Now, there is a healthy skepticism among SEO professionals that Google may not be entirely honest and open about ranking factors.Maybe you chose not to listen to Mueller.

Even so, the meta description as a ranking signal is untenable.

First, it's very easy to maneuver.Just put the keywords you want to rank for there and voila!

Signal immediately to Google that you should rank for that keyword phrase.

This was really the belief system around 2005-2008, when I was writing for sites like About.com, Demand Media, and Suite101.com.

At the time, on-page optimization was very formulaic, you could literally change keywords in the title, meta description, subtitle, etc. and see a huge change in rankings.

This is exactly why meta descriptions lose any value as ranking signals.

Matt Cutts' 2009 explanation of why meta keywords were removed from the algorithm also sheds light on their thinking about meta descriptions at the time:

"About a decade ago, search engines judged pages only based on their content, not any so-called 'off-page' factors, such as links to pages.

...Google started ignoring keyword meta tags many years ago due to their frequent misuse.

Although we sometimes use description meta tags in the snippets shown,But we still don't use description meta tags in rankings.

Even today, the meta description you assign to that page might not show up in search results.

In fact, a 2018 experiment by the Yoast team found that Google "often" came up with its own descriptions for search snippets.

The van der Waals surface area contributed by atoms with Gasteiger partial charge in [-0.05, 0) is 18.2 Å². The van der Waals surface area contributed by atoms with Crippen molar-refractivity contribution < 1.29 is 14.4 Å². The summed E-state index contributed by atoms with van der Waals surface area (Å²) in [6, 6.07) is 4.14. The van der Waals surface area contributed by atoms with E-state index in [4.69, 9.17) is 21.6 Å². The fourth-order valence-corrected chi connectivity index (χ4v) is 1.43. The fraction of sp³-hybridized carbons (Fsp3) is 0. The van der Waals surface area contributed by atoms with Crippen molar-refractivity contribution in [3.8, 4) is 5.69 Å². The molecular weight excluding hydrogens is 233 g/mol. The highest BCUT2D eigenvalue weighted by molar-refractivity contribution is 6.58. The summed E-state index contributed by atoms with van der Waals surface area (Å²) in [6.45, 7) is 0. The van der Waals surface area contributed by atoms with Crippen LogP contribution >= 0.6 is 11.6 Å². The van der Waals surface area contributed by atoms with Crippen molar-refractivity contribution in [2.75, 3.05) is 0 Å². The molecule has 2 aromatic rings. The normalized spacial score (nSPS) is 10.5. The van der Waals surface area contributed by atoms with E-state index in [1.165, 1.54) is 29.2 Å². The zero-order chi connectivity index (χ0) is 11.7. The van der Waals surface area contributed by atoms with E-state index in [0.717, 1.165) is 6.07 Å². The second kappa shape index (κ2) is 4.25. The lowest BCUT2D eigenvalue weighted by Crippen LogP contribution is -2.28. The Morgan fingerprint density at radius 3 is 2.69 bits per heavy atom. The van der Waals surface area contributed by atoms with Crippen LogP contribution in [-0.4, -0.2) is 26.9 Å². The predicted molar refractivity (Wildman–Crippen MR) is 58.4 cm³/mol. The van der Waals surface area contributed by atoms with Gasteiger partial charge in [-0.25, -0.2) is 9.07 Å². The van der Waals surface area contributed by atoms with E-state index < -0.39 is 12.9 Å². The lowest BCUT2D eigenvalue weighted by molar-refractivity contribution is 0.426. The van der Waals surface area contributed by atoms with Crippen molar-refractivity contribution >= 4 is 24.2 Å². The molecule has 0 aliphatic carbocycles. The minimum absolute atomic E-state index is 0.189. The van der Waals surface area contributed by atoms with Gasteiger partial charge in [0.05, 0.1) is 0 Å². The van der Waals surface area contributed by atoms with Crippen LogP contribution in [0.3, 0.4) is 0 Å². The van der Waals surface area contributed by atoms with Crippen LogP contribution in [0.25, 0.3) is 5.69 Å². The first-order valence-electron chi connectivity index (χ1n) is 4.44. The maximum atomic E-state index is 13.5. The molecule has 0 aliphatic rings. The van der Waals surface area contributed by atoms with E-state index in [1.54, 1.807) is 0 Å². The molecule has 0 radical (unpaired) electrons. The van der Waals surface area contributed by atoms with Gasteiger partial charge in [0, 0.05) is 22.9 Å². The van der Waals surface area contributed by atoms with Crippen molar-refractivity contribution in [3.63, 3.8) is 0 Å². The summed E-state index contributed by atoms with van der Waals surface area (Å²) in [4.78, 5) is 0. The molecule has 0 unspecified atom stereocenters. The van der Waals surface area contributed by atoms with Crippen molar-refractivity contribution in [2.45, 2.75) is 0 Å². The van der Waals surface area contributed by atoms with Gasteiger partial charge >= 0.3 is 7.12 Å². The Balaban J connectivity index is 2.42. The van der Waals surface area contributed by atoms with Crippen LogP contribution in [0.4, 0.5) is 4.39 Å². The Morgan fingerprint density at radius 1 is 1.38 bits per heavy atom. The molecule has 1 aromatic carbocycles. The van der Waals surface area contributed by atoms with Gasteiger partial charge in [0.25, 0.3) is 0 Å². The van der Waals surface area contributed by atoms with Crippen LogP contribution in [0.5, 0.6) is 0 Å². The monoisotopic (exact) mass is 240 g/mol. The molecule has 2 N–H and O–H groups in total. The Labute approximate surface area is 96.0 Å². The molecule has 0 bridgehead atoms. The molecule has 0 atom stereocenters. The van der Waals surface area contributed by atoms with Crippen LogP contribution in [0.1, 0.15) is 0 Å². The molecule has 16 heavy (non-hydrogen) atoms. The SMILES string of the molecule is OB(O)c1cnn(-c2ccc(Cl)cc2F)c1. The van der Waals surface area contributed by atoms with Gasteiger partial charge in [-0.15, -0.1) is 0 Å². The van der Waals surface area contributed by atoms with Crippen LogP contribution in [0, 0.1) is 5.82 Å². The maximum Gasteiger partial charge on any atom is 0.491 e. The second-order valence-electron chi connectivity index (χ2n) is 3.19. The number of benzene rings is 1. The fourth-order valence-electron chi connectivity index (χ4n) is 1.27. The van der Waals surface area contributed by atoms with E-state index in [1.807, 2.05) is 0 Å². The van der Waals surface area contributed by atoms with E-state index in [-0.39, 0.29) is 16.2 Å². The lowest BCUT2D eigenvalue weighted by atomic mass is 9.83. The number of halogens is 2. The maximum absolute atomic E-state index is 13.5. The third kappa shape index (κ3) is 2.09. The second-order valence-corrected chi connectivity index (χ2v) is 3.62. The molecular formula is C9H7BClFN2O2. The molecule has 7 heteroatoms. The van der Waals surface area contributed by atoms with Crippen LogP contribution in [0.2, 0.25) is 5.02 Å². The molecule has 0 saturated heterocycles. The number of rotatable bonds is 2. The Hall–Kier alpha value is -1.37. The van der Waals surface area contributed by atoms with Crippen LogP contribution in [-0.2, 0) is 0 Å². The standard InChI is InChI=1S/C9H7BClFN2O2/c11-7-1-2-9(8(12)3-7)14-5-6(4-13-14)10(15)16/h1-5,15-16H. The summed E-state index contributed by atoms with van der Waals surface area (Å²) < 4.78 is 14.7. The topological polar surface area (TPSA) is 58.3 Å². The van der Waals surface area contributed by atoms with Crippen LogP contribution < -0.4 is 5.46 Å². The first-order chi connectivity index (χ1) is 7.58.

There doesn't seem to be any rhyme or reason why Google found some meta descriptions to be inadequate.

Michiel Heijmans points out:

"It doesn't matter whether we create long or short meta descriptions, and whether the descriptions are written with high or low keyword density.

They also found that in two-thirds of cases, Google used the content of the first paragraph on the page to populate the search snippet.

Recently, Portent found that Google rewrites meta descriptions more than 70% of the time.

Meta descriptions as ranking factors: our verdict

Google doesn't use meta descriptions as a search ranking signal, and hasn't used it since 1999 and sometime between 2003-04.

That doesn't mean they're not an important element of your SEO strategy.

Immediate benefits of meta descriptions include:

  • Improve the click-through rate of search results.
  • Helps you differentiate your content from your competitors in the SERPs.
  • Interesting and engaging searchers that force them to check you out.
  • Brand exposure.

Indirectly, additional user behavior signals generated by more - and more engaged - website visitors can support your SEO.

But by itself, meta descriptions are not a ranking factor, and haven't been for a long time.

See Brian Harnish's SEO Best Practices: How to Create Awesome Meta Descriptions for helpful tips.

Extended reading:

Are meta keywords a Google ranking factor?

Are Nofollow Links a Google Ranking Factor?

Is link stability a Google ranking factor?

Is Keyword Density a Google Ranking Factor?